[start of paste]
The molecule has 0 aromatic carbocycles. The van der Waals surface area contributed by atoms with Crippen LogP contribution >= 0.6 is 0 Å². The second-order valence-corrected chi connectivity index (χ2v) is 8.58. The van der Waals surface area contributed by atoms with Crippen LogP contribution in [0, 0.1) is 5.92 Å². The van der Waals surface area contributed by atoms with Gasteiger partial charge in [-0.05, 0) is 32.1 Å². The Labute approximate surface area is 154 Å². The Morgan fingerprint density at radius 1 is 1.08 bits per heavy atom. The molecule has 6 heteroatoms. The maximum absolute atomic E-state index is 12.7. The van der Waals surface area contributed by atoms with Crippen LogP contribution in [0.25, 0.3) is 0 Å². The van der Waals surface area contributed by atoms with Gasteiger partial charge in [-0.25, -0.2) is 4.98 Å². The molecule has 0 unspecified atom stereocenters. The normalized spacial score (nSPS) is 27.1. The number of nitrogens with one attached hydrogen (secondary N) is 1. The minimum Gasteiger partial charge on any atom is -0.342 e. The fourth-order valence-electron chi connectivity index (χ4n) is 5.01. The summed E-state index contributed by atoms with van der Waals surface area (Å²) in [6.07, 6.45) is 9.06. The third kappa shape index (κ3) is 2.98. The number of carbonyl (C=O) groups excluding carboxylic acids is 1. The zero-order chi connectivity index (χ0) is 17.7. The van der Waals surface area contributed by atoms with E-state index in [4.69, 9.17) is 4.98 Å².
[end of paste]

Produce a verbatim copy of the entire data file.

The molecule has 0 aromatic carbocycles. The van der Waals surface area contributed by atoms with Crippen LogP contribution >= 0.6 is 0 Å². The second-order valence-corrected chi connectivity index (χ2v) is 8.58. The van der Waals surface area contributed by atoms with Crippen LogP contribution in [0, 0.1) is 5.92 Å². The van der Waals surface area contributed by atoms with Gasteiger partial charge in [-0.05, 0) is 32.1 Å². The Labute approximate surface area is 154 Å². The Morgan fingerprint density at radius 1 is 1.08 bits per heavy atom. The molecule has 6 heteroatoms. The maximum absolute atomic E-state index is 12.7. The van der Waals surface area contributed by atoms with Crippen LogP contribution in [0.25, 0.3) is 0 Å². The van der Waals surface area contributed by atoms with Gasteiger partial charge in [-0.25, -0.2) is 4.98 Å². The molecule has 0 unspecified atom stereocenters. The normalized spacial score (nSPS) is 27.1. The number of nitrogens with one attached hydrogen (secondary N) is 1. The minimum Gasteiger partial charge on any atom is -0.342 e. The fourth-order valence-electron chi connectivity index (χ4n) is 5.01. The summed E-state index contributed by atoms with van der Waals surface area (Å²) in [6.07, 6.45) is 9.06. The third kappa shape index (κ3) is 2.98. The number of carbonyl (C=O) groups excluding carboxylic acids is 1. The zero-order chi connectivity index (χ0) is 17.7. The van der Waals surface area contributed by atoms with E-state index in [4.69, 9.17) is 4.98 Å².